Paper vs Leaf: Comparative Life Cycle Assessment Of Single-use Plates Made Of Renewable Materials

University essay from Uppsala universitet/Institutionen för geovetenskaper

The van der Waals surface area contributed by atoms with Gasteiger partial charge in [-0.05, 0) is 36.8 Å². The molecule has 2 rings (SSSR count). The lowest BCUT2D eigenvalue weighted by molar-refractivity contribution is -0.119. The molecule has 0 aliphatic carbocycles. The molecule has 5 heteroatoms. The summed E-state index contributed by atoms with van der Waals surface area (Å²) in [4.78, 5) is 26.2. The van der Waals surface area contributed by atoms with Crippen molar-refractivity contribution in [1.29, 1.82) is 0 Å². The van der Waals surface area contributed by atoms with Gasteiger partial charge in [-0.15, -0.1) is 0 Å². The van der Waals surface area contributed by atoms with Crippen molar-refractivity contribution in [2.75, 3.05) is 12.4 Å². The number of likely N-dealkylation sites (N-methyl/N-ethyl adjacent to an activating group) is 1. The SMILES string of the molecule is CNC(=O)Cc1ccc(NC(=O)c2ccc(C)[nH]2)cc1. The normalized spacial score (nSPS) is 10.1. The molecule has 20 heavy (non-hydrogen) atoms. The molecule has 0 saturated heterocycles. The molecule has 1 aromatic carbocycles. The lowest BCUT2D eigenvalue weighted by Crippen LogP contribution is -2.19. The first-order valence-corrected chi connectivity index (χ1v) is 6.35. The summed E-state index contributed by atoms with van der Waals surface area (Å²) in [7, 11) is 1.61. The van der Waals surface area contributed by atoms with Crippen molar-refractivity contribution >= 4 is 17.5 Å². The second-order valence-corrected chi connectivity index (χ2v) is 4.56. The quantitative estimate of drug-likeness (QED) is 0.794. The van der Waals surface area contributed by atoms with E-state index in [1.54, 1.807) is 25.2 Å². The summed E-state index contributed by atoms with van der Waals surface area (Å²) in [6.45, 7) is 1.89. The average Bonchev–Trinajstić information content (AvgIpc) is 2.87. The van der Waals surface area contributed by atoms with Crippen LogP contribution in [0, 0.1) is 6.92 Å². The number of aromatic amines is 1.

Abstract: Global plastic pollution of the natural environment is extremely detrimental as it is causing deaths of animal species. More than 80 % of marine litter is made up by plastics and 70 % of those are made up by disposable items. For this reason, the European Parliament has agreed to abolish the top ten single-use plastic items found in the marine environment from the EU market from 2021. Therefore, the fossil-based disposables will need to be substituted by disposables made from renewable materials. It is thus important to investigate the environmental impact of these alternatives through their life cycle in order to support sustainable consumption and production. In this study, environmental impact of disposable plates made from two different renewable materials (paper and leaf) were analysed by means of life cycle assessment (LCA). The aim of the study was to examine the environmental performance of the two plates in the impact category global warming potential (GWP); and reveal the processes with the largest contributions to the overall GWP of each plate. The leaf plate was produced in India and the paper plate in the Nordics, however, both plates were used and disposed of in Uppsala, Sweden. The results showed that the leaf plate has a higher GWP due to its long-distance transport and electricity use derived from fossil fuels. Scenario analysis has proved that its GWP can be reduced when sea transport route is chosen instead of flying and production is increased. When it comes to the paper plate life cycle, the processing stage was identified to contribute the most to the total GWP. It could be further improved by applying a biodegradable layer for its coating. To keep the good performance in GWP the plate should be incinerated with energy recovery. The disposal of the plates has a substantial positive influence on their total carbon footprint as both plates substitute use of fossil fuels. However, the credits allocated for the different waste management options are specific to Uppsala and thus the results of this study should be applied only under similar conditions.

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